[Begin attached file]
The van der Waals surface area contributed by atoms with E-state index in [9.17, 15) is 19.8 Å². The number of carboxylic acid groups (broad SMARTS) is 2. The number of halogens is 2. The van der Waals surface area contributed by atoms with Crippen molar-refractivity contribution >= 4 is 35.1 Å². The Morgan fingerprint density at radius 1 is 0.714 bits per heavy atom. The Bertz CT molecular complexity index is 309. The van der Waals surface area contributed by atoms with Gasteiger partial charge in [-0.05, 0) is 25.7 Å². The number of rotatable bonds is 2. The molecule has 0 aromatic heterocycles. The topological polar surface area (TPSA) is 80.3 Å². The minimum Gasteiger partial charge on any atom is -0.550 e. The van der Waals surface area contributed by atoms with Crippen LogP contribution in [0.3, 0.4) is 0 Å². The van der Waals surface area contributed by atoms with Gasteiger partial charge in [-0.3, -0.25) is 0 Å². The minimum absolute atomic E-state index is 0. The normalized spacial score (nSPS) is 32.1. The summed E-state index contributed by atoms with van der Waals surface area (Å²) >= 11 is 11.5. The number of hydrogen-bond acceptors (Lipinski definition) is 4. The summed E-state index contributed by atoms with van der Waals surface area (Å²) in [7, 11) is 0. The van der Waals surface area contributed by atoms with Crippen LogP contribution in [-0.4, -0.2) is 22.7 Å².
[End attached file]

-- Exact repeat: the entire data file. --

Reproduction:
The van der Waals surface area contributed by atoms with E-state index in [9.17, 15) is 19.8 Å². The number of carboxylic acid groups (broad SMARTS) is 2. The number of halogens is 2. The van der Waals surface area contributed by atoms with Crippen molar-refractivity contribution >= 4 is 35.1 Å². The Morgan fingerprint density at radius 1 is 0.714 bits per heavy atom. The Bertz CT molecular complexity index is 309. The van der Waals surface area contributed by atoms with Gasteiger partial charge in [-0.05, 0) is 25.7 Å². The number of rotatable bonds is 2. The molecule has 0 aromatic heterocycles. The topological polar surface area (TPSA) is 80.3 Å². The minimum Gasteiger partial charge on any atom is -0.550 e. The van der Waals surface area contributed by atoms with Crippen LogP contribution in [0.3, 0.4) is 0 Å². The van der Waals surface area contributed by atoms with Gasteiger partial charge in [-0.3, -0.25) is 0 Å². The minimum absolute atomic E-state index is 0. The normalized spacial score (nSPS) is 32.1. The summed E-state index contributed by atoms with van der Waals surface area (Å²) >= 11 is 11.5. The number of hydrogen-bond acceptors (Lipinski definition) is 4. The summed E-state index contributed by atoms with van der Waals surface area (Å²) in [7, 11) is 0. The van der Waals surface area contributed by atoms with Crippen LogP contribution in [-0.4, -0.2) is 22.7 Å².